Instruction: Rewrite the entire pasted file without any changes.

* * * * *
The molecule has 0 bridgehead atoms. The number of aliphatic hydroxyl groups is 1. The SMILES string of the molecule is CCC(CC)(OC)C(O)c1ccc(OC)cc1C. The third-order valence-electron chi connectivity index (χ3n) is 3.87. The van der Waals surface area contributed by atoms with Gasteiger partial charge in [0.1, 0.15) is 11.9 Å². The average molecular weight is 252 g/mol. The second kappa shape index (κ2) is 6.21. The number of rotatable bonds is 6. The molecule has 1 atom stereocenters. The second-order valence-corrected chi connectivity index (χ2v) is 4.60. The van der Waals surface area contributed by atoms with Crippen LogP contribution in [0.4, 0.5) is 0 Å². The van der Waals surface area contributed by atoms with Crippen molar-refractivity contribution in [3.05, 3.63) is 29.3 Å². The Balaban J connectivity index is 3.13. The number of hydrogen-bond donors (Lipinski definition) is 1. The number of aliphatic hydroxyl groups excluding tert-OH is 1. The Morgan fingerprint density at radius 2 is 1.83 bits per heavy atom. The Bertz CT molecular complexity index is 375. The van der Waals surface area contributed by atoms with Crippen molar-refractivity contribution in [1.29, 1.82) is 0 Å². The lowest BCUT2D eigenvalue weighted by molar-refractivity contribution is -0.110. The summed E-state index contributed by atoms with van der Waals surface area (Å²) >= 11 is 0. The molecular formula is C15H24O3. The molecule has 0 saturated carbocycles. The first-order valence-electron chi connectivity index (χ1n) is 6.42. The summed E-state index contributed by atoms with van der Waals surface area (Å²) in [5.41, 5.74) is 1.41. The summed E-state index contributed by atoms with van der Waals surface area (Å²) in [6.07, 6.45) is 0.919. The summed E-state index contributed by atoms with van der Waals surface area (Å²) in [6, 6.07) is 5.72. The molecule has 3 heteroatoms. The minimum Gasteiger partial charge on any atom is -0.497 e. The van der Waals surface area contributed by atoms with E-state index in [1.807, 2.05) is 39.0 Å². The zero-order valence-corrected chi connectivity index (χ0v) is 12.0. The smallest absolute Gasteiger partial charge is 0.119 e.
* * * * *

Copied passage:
The molecule has 0 bridgehead atoms. The number of aliphatic hydroxyl groups is 1. The SMILES string of the molecule is CCC(CC)(OC)C(O)c1ccc(OC)cc1C. The third-order valence-electron chi connectivity index (χ3n) is 3.87. The van der Waals surface area contributed by atoms with Gasteiger partial charge in [0.1, 0.15) is 11.9 Å². The average molecular weight is 252 g/mol. The second kappa shape index (κ2) is 6.21. The number of rotatable bonds is 6. The molecule has 1 atom stereocenters. The second-order valence-corrected chi connectivity index (χ2v) is 4.60. The van der Waals surface area contributed by atoms with Crippen LogP contribution in [0.4, 0.5) is 0 Å². The van der Waals surface area contributed by atoms with Crippen molar-refractivity contribution in [3.05, 3.63) is 29.3 Å². The Balaban J connectivity index is 3.13. The number of hydrogen-bond donors (Lipinski definition) is 1. The number of aliphatic hydroxyl groups excluding tert-OH is 1. The Morgan fingerprint density at radius 2 is 1.83 bits per heavy atom. The Bertz CT molecular complexity index is 375. The van der Waals surface area contributed by atoms with Crippen molar-refractivity contribution in [1.29, 1.82) is 0 Å². The lowest BCUT2D eigenvalue weighted by molar-refractivity contribution is -0.110. The summed E-state index contributed by atoms with van der Waals surface area (Å²) >= 11 is 0. The molecular formula is C15H24O3. The molecule has 0 saturated carbocycles. The first-order valence-electron chi connectivity index (χ1n) is 6.42. The summed E-state index contributed by atoms with van der Waals surface area (Å²) in [5.41, 5.74) is 1.41. The summed E-state index contributed by atoms with van der Waals surface area (Å²) in [6.07, 6.45) is 0.919. The summed E-state index contributed by atoms with van der Waals surface area (Å²) in [6, 6.07) is 5.72. The molecule has 3 heteroatoms. The minimum Gasteiger partial charge on any atom is -0.497 e. The van der Waals surface area contributed by atoms with E-state index in [1.807, 2.05) is 39.0 Å². The zero-order valence-corrected chi connectivity index (χ0v) is 12.0. The smallest absolute Gasteiger partial charge is 0.119 e.